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Rosa Parks movie shown at University of Nothern Colorado

news@uncmirror.com

Published: Sunday, February 24, 2013

Updated: Sunday, February 24, 2013 23:02

February is Black History month and every year at UNC, the Marcus Garvey Cultural Center and Davis House honor the struggles black people have faced and celebrate the overcoming of those obstacles.

“The Rosa Parks Story” was shown Feb. 20 at the Davis House, allowing attendees to remember the inspirational nature of a woman who did not give up on what she believed in.

Adelle Shepherd, a freshman nutrition major, said her economics course required the students to attend a university event. Shepherd said she had never seen the movie but thought attending the showing was very worthwhile.

“I think she’s a strong independent woman,” she said.

TyRay Thompson, the director of the Marcus Garvey Cultural Center, was introduced to the movie for the first time, as well.

“I wasn’t taught very much about African American history,” Thompson said. “You won’t get that information unless find it on your own. I feel inspired.”

Because of this movie, Thompson said he was able to get a real sense of Parks’ motivation to find indescribable courage.

When Parks was arrested on the bus, no one else stood up for her or spoke out against the bus driver or police. Others around the situation held their tongue because they were afraid of the consequences. Parks had real courage to actually do something about society’s segregation.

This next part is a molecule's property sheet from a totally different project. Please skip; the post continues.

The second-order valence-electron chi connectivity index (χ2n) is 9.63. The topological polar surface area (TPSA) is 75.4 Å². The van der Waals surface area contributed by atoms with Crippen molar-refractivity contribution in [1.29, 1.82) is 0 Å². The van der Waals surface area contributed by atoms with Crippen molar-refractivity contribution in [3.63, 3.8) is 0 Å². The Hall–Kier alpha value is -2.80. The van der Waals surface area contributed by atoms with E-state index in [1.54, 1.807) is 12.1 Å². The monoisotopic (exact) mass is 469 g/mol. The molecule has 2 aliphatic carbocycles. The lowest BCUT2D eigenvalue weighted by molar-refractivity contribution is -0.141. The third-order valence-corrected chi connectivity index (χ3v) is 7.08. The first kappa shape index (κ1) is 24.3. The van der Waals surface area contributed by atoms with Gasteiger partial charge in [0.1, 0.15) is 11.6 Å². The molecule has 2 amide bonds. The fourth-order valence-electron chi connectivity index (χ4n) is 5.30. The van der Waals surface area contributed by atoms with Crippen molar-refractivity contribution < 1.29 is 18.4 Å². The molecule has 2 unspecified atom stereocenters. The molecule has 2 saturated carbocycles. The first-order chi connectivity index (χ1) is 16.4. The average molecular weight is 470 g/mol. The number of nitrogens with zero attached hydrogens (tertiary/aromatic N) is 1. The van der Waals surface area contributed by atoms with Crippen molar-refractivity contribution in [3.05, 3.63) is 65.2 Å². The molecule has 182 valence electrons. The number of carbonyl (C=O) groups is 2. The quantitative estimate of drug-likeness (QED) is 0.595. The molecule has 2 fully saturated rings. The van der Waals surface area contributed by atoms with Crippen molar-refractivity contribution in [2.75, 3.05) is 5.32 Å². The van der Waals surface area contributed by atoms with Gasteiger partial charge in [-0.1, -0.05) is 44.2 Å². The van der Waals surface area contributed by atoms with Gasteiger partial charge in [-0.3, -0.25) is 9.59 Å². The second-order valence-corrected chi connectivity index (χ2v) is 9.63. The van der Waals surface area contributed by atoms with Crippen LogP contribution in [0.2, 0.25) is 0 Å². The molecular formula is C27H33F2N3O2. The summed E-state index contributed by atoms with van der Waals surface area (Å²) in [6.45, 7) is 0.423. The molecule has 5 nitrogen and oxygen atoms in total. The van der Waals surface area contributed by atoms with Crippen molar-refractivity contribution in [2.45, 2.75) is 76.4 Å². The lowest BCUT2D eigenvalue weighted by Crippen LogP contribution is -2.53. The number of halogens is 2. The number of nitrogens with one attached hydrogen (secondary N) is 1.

Thompson described the chills and goose bumps he received when thinking about the movie. “The whole point of this cultural center and this movie is to inspire people to make a change,” he said. “Stand up for what is right, and do not give up. History in general is a powerful thing.  Learn from the past, both positives and negatives.”

Movies throughout this month have been shown at the MGCC, and the next one will 11 a.m.-2 p.m. Wednesday when “The Untold Story of Emmitt Till” will be featured.

These films were picked primarily by Jasmine, the event coordinator and Africana studies major said, to highlight important influential people who made a difference. She explained the logic behind choosing the movie.

“Remember who was first and how we got where we are today,” said Jasmine. “(We are) paying tribute to those who created a rift in segregation, allowing for change and real progress to be made and not just going along with it, like so many others had.”

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